Secret River

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  • Topic: Kate Grenville, The Secret River, Elizabeth Hardwick
  • Pages : 3 (1064 words )
  • Download(s) : 630
  • Published : January 22, 2013
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Thesis: An individual’s conflicting familial relationship, plays a significant role in shaping their sense of identity.

The importance of a person’s relationship with the ‘world’ in shaping their sense of ‘identity’, is explored through an individual’s conflicting familial relationship, which plays a significant role in shaping their sense of identity. The idea of a conflicting familial relationship is shown in both Kate Grenville’s novel ‘The Secret River’ and in Robert Lowell’s poem, ‘The Dolphin.’ These texts, conveys in detail the hostility between familial relationships. These texts also express similar id3eas but in different ways: in ‘the secret river’, a convict struggles to enforce his authority, at the cost of the relationship with his wife, whereas in ‘the dolphin’ a manic depressive poet feels inferior in his conflicting relationship with his former wife, Elizabeth Hardwick.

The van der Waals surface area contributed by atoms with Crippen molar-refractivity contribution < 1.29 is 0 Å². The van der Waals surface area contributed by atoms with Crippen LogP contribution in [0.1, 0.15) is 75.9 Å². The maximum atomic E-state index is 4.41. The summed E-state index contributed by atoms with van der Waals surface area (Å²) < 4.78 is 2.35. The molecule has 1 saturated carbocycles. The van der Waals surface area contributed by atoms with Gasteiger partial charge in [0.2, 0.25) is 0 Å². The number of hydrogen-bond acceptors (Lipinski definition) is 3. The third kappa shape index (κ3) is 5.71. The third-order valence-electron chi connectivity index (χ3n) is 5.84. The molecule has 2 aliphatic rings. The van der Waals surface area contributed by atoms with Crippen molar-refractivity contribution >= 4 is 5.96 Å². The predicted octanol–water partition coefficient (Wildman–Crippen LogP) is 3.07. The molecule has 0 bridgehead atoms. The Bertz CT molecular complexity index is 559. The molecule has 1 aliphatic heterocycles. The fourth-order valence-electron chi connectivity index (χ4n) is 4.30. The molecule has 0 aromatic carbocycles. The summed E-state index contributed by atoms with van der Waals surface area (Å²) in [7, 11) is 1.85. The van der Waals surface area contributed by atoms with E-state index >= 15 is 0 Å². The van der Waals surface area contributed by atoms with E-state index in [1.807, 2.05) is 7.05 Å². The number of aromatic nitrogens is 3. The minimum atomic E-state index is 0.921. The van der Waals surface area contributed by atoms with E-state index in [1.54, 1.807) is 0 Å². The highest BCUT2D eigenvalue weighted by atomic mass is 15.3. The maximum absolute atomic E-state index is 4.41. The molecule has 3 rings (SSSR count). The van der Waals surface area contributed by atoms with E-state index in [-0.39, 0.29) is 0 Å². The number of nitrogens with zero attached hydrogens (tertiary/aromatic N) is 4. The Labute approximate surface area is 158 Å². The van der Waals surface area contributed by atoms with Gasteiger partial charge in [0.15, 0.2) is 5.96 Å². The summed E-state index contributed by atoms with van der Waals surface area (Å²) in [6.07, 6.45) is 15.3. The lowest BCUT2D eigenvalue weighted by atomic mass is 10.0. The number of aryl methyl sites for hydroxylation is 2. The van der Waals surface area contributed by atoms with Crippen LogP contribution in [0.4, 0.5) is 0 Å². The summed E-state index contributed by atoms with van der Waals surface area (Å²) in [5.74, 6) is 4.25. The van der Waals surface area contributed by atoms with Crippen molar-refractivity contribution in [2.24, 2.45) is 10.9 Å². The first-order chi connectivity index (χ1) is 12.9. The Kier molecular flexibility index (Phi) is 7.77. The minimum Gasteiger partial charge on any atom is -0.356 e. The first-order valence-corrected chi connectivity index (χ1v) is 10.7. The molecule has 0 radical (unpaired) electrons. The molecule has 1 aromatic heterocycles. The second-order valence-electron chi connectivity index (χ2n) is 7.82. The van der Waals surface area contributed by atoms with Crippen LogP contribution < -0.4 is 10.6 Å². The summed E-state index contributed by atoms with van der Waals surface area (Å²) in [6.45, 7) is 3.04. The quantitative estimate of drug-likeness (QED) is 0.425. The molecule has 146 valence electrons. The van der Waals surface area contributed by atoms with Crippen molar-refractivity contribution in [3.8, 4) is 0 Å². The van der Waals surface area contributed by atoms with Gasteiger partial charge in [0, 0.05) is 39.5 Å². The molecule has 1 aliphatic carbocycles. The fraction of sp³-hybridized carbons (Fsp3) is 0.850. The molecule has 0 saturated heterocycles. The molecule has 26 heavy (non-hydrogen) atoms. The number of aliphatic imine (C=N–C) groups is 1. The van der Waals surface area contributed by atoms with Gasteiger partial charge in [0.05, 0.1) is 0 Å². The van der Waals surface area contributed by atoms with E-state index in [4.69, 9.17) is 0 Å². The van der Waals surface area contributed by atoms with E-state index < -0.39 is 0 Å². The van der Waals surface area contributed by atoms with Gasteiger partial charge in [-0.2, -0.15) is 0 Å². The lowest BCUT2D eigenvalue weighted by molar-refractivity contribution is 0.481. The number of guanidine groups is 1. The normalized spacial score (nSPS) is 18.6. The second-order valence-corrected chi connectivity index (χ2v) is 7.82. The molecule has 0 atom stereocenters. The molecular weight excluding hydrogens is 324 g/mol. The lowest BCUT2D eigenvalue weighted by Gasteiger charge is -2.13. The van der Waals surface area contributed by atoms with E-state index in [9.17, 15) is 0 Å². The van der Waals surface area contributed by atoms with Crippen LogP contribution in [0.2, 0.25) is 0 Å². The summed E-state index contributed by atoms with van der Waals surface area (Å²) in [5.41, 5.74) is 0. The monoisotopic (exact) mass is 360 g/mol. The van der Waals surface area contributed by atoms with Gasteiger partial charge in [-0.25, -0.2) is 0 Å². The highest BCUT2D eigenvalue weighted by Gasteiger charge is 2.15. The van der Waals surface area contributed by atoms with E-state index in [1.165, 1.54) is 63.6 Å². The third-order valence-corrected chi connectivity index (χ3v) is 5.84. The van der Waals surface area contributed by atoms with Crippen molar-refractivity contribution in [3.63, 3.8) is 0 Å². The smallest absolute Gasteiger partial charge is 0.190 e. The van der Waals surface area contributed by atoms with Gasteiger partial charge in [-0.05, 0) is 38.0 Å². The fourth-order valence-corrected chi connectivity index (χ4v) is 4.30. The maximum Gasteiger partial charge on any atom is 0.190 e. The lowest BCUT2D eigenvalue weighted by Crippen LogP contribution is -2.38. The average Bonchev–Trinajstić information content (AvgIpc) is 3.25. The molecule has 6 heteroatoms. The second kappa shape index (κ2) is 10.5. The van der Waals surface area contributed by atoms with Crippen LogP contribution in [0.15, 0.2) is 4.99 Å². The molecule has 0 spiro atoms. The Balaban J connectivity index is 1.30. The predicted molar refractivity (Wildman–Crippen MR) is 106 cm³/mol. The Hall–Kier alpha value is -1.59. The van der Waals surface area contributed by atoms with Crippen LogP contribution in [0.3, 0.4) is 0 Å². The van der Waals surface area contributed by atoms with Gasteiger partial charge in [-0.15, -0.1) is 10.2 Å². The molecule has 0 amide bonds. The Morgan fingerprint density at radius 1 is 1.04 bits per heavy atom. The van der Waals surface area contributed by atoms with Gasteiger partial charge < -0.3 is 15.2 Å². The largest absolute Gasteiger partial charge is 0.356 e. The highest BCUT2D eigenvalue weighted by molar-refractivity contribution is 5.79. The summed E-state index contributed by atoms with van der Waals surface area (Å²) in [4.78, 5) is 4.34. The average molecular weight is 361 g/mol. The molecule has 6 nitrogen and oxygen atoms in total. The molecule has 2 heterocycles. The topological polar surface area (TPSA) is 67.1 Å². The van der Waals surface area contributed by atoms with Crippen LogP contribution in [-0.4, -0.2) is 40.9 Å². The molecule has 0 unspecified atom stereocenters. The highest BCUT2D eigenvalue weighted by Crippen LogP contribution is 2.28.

In ‘The Secret River,’ the physical and verbal separation between William Thornhill and his wife Sal creates a conflicting familial relationship. ‘The lack of communication between Thornhill & Sal, generates further division between each other as Sal ‘gave no sign that she had heard’ him spoke. The use of symbolism "Thornhill worked beside her but she seemed to be making sure there were always a few plants between them,” indicates the distinction between Thornhill & Sal, as well as highlighting a lack of intimacy and communication between each other. This lack of intimacy shows the importance of a person’s physical relationship with the world around them in shaping their sense of identity.

Unlike Thornhill’s lack of intimacy which causes a conflicting familial relationship. Lowell’s poem shows the individual’s conflicting familial relationship as a result from the annulment of his relationship with Elizabeth Hardwick. This is evident in the metaphorical depiction of “a captive as Racine.” This metaphorical comparison to Racine, who’s an eighteenth century...
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